PolitiFact Florida Takes on Jeb, Marco on Planned Parenthood, Abortion Stances
The politics of abortion and use of fetal tissue for research has come front and center with the showing of clandestine videos taken during meetings with Planned Parenthood. But just where do the candidates for president stand? WUSF talks with Josh Gillen of PolitiFact Florida about the history of two of the candidates from Florida.
The political fallout from the videos showing officials from Planned Parenthood selling fetal tissue has landed on the presidential aspirants from Florida.
During the recent presidential debate, Jeb Bush said during his term as governor, he defunded Planned Parenthood and "created a culture of life in our state."
During the first Republican primary presidential debate on Aug. 6, 2015, Bush sidestepped a question from Fox News anchor Megyn Kelly about his time on the board of the Bloomberg Family Foundation, which has donated millions to Planned Parenthood. Instead, Bush reiterated he had a long history of opposing abortion.
Here's PolitiFact Florida's ruling on this:
Planned Parenthood is a network of affiliated nonprofit organizations that cooperate with each other, led by the Planned Parenthood Federation of America. Funding comes from a wide range of sources, including private donations, grants, health center revenue and Medicaid. In Florida, there are currently two affiliates accredited with the national organization after several mergers, so the group is not organized quite the same as it was in 2001. There are now 23 health centers in the state, 16 of which provide abortion services. (Three of these were recently cited by the state Agency for Health Care Administration for allegedly providing second-trimester abortions without a license, violations Planned Parenthood has denied. A fourth was cited for improper recordkeeping.) Both Bush’s campaign and the Florida Alliance of Planned Parenthood Affiliates pointed to the same thing: Two line-item vetoes Bush made to the state budget in 2001. According to a 2001 state fiscal analysis, Bush vetoed $115,759 in funding for Northeast Florida Planned Parenthood in Duval County and $187,084 for Department of Health contracts with Planned Parenthood in Collier and Sarasota counties. As governor, Bush was well-known for his frequent use of his veto power. That money was not for abortions, but was being used to provide family planning services to poor women, and had been available for more than a decade. To give you an idea of the scale of the state assistance, one of the affiliates confirmed in 2001 the payments made up about a quarter of their budget. It used the money to help pay for pap smears and sexually transmitted disease screening and treatment, among other services. The other affiliate noted the money went to treat patients who had no health insurance or access to Medicaid. Laura Goodhue, executive director of the Florida alliance, confirmed the group did not get any state funding after Bush’s 2001 veto. It still does not receive assistance from the state now. Our ruling Bush said, "As governor of Florida I defunded Planned Parenthood." In 2001, he used his line-item veto power to end funding for Planned Parenthood affiliates, and that funding never returned. We must note that the money was for family planning and health care services, not abortions, but he did cut off state money for the group. We rate the statement True.
On to Florida's other top presidential aspirant, Sen. Marco Rubio. During the presidential debate, he told host Fox News anchor Megyn Kelly that he's never advocated for abortion exceptions for rape or incest.
Here's PolitiFact Florida's ruling:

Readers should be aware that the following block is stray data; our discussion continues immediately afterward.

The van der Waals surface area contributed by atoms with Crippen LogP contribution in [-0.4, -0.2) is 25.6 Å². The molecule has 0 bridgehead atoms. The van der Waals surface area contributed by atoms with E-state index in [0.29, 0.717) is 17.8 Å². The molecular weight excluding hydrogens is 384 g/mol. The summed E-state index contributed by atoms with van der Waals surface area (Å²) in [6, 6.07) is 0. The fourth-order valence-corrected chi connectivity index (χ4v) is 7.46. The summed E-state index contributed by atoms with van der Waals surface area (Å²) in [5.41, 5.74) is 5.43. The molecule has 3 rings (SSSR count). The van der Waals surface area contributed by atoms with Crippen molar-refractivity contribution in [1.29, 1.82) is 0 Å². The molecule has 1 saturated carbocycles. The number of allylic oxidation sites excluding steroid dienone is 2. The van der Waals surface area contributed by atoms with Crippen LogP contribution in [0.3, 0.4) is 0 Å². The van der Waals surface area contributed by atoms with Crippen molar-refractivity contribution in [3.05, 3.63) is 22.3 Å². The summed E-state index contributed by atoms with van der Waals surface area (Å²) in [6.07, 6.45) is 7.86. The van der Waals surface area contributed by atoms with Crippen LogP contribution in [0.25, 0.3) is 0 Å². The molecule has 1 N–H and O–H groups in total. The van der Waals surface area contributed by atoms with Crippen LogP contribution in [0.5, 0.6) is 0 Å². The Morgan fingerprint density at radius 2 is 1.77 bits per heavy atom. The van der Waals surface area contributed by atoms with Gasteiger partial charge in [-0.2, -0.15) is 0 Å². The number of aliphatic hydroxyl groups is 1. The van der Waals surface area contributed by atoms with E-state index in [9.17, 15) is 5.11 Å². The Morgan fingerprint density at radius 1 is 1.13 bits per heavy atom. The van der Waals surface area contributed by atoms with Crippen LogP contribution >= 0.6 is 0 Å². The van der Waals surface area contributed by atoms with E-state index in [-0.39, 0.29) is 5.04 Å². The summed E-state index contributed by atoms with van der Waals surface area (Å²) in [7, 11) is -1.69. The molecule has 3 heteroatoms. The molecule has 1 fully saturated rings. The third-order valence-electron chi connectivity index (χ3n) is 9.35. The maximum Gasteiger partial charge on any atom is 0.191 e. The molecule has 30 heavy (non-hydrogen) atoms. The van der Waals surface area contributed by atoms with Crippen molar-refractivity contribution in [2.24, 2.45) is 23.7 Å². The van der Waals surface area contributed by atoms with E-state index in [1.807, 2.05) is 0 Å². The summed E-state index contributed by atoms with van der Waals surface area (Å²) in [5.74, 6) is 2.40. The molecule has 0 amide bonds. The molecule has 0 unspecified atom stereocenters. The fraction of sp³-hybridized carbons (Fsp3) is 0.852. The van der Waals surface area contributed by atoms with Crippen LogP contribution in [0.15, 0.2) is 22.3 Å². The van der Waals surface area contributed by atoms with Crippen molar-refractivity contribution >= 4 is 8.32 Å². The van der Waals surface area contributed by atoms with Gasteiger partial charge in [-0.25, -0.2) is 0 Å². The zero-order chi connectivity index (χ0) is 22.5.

Rubio’s record on abortion We soon found two Senate bills Rubio supported that includes exceptions for rape and incest. In November 2013, Rubio was one of 40 cosponsors of a Senate bill entitled "Pain-capable unborn child protection act." Several GOP presidential candidates backed the bill, including main sponsor Lindsey Graham of South Carolina and co-sponsors Ted Cruz of Texas and Rand Paul of Kentucky. The bill bans abortions at 20 weeks or greater but includes exceptions, including rape and incest: "(1) where necessary to save the life of a pregnant woman whose life is endangered by a physical disorder, illness, or injury, excluding psychological or emotional conditions; or (2) where the pregnancy is the result of rape, or the result of incest against a minor, if the rape has been reported at any time prior to the abortion to an appropriate law enforcement agency, or if the incest has been reported at any time prior to the abortion to an appropriate law enforcement agency or to a government agency legally authorized to act on reports of child abuse or neglect. …" The 2013 bill stalled in committee; Graham sponsored a similar version in 2015 -- and again Rubio is listed as one of dozens of co-sponsors. This version also has a rape exception, although the language differs. It requires for adult women to obtain counseling or medical treatment for the rape 48 hours before the abortion, with separate criteria for minors about reporting the rape to law enforcement. We asked a Rubio spokesman about his claim in light of the 2013 bill. "Marco has supported pro-life legislation with and without exceptions because they enhance protections for innocent life," Alex Conant told PolitiFact. "Pro-life groups supported that legislation -- Marco has a 100 percent rating from National Right to Life in the 112th and 113th Congresses, and a 100 percent rating from the Family Research Council in the 113th Congress." Rubio has long been an opponent of abortion rights, and his record bears that out. National Right to Life gave him a 100 percent rating for the 112th and 113th congresses. In both sessions, the ratings were based on five votes, such as cutting off funding for Planned Parenthood, repealing or defunding the Affordable Care Act and protecting free speech. The Family Research Council also gave Rubio a 100 percent rating for 13 votes in 2013-14. And NARAL, a group that supports abortion rights, gave Rubio a zero every year between 2011 and 2014. We found two examples of bills that Rubio voted for that did not appear to obtain a rape exception. In 2000, then state Rep. Rubio voted for a ban on late-term abortions, according to an article in the Miami Herald. The original version of that bill didn’t contain a rape exception, though it allowed a doctor to take steps to save the life of the mother. The Senate version of the bill had no rape exception, but it did have the exception about saving the mother’s life. That was signed into law by then Gov. Jeb Bush in May 2000. But within a couple of months, state officials gave up on enforcing the ban due to court decisions including a ruling by the U.S. Supreme Court. The other example is a 2013 U.S. Senate bill that is similar to Graham’s proposal to ban abortion at 20 weeks or later; however, it only pertains to the District of Columbia. That bill, sponsored by Sen. Mike Lee, R-Utah, has dozens of co-sponsors including Rubio. The bill makes an exception to save the life of the mother but not for rape or incest. In an interview after the debate, Rubio told CNN’s Chris Cuomo, "I'm in favor of a 20-week abortion ban. Does that mean I'm in favor of abortions at 19 weeks? No. Any bill that reduces the number of abortions is a bill that I'm going to support." Our ruling Rubio said during the debate about exceptions for rape and incest on abortion: "I have never said that or advocated that." Recently, Rubio has supported a bill that would have banned abortion after 20 weeks, and the bill did include exceptions for rape or incest. So Rubio has supported legislation with exceptions. However, we could find no evidence that Rubio has generally favored those types of exceptions, and we couldn’t find him specifically advocating for them. Rubio’s claim has an element of truth, but it leaves out important details. So we rate it Mostly False.